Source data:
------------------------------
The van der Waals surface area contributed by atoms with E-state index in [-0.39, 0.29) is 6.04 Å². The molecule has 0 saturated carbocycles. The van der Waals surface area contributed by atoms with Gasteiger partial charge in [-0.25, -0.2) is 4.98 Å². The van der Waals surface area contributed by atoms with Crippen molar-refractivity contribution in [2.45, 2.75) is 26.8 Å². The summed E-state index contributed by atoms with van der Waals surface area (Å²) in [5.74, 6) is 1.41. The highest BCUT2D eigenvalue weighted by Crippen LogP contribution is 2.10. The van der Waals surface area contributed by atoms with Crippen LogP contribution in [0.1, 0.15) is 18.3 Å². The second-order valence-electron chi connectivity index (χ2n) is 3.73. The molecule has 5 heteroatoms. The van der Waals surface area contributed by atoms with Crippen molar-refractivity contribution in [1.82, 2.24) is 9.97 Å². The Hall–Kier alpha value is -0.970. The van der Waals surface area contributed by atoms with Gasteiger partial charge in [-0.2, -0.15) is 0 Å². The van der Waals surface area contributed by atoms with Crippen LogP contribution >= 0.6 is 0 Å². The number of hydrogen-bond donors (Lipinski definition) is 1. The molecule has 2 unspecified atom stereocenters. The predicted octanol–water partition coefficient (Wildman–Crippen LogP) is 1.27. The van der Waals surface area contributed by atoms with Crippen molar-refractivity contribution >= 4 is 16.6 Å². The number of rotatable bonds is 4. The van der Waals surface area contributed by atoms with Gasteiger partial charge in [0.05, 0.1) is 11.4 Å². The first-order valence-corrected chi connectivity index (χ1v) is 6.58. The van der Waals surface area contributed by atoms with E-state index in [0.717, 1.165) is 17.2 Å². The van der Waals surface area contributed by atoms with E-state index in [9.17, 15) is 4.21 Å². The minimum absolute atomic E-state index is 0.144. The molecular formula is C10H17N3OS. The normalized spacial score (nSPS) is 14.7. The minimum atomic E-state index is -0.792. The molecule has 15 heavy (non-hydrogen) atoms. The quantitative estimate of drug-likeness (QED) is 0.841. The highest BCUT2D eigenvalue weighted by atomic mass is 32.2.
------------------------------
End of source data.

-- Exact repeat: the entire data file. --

The van der Waals surface area contributed by atoms with E-state index in [-0.39, 0.29) is 6.04 Å². The molecule has 0 saturated carbocycles. The van der Waals surface area contributed by atoms with Gasteiger partial charge in [-0.25, -0.2) is 4.98 Å². The van der Waals surface area contributed by atoms with Crippen molar-refractivity contribution in [2.45, 2.75) is 26.8 Å². The summed E-state index contributed by atoms with van der Waals surface area (Å²) in [5.74, 6) is 1.41. The highest BCUT2D eigenvalue weighted by Crippen LogP contribution is 2.10. The van der Waals surface area contributed by atoms with Crippen LogP contribution in [0.1, 0.15) is 18.3 Å². The second-order valence-electron chi connectivity index (χ2n) is 3.73. The molecule has 5 heteroatoms. The van der Waals surface area contributed by atoms with Crippen molar-refractivity contribution in [1.82, 2.24) is 9.97 Å². The Hall–Kier alpha value is -0.970. The van der Waals surface area contributed by atoms with Gasteiger partial charge in [-0.2, -0.15) is 0 Å². The van der Waals surface area contributed by atoms with Crippen LogP contribution >= 0.6 is 0 Å². The number of hydrogen-bond donors (Lipinski definition) is 1. The molecule has 2 unspecified atom stereocenters. The predicted octanol–water partition coefficient (Wildman–Crippen LogP) is 1.27. The van der Waals surface area contributed by atoms with Crippen molar-refractivity contribution >= 4 is 16.6 Å². The number of rotatable bonds is 4. The van der Waals surface area contributed by atoms with Gasteiger partial charge in [0.05, 0.1) is 11.4 Å². The first-order valence-corrected chi connectivity index (χ1v) is 6.58. The van der Waals surface area contributed by atoms with E-state index in [0.717, 1.165) is 17.2 Å². The van der Waals surface area contributed by atoms with E-state index in [9.17, 15) is 4.21 Å². The minimum absolute atomic E-state index is 0.144. The molecular formula is C10H17N3OS. The normalized spacial score (nSPS) is 14.7. The minimum atomic E-state index is -0.792. The molecule has 15 heavy (non-hydrogen) atoms. The quantitative estimate of drug-likeness (QED) is 0.841. The highest BCUT2D eigenvalue weighted by atomic mass is 32.2.